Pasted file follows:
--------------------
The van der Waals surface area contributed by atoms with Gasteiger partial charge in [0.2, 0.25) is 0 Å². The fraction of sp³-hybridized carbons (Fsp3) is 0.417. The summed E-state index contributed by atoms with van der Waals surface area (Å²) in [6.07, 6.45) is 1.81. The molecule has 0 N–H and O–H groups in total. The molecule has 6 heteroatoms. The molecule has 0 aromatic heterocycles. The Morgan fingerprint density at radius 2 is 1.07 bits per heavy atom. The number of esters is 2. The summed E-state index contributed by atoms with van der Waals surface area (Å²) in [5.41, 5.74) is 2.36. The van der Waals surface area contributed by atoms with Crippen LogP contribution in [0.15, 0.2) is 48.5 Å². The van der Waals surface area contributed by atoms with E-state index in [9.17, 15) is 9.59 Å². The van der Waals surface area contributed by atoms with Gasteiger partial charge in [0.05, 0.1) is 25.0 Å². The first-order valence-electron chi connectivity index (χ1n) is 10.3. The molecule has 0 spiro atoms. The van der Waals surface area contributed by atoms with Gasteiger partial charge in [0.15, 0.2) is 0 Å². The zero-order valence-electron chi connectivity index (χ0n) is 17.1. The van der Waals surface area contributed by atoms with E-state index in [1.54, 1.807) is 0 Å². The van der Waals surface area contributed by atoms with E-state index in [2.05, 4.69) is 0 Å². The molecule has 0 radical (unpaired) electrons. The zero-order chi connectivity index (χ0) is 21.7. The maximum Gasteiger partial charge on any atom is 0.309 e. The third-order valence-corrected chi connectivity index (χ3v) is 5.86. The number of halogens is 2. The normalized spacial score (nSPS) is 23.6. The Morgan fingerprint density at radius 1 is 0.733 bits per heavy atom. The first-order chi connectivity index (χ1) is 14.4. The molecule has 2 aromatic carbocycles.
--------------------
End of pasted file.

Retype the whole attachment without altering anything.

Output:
The van der Waals surface area contributed by atoms with Gasteiger partial charge in [0.2, 0.25) is 0 Å². The fraction of sp³-hybridized carbons (Fsp3) is 0.417. The summed E-state index contributed by atoms with van der Waals surface area (Å²) in [6.07, 6.45) is 1.81. The molecule has 0 N–H and O–H groups in total. The molecule has 6 heteroatoms. The molecule has 0 aromatic heterocycles. The Morgan fingerprint density at radius 2 is 1.07 bits per heavy atom. The number of esters is 2. The summed E-state index contributed by atoms with van der Waals surface area (Å²) in [5.41, 5.74) is 2.36. The van der Waals surface area contributed by atoms with Crippen LogP contribution in [0.15, 0.2) is 48.5 Å². The van der Waals surface area contributed by atoms with E-state index in [9.17, 15) is 9.59 Å². The van der Waals surface area contributed by atoms with Gasteiger partial charge in [0.05, 0.1) is 25.0 Å². The first-order valence-electron chi connectivity index (χ1n) is 10.3. The molecule has 0 spiro atoms. The van der Waals surface area contributed by atoms with Gasteiger partial charge in [0.15, 0.2) is 0 Å². The zero-order valence-electron chi connectivity index (χ0n) is 17.1. The van der Waals surface area contributed by atoms with E-state index in [1.54, 1.807) is 0 Å². The van der Waals surface area contributed by atoms with E-state index in [2.05, 4.69) is 0 Å². The molecule has 0 radical (unpaired) electrons. The zero-order chi connectivity index (χ0) is 21.7. The maximum Gasteiger partial charge on any atom is 0.309 e. The third-order valence-corrected chi connectivity index (χ3v) is 5.86. The number of halogens is 2. The normalized spacial score (nSPS) is 23.6. The Morgan fingerprint density at radius 1 is 0.733 bits per heavy atom. The first-order chi connectivity index (χ1) is 14.4. The molecule has 2 aromatic carbocycles.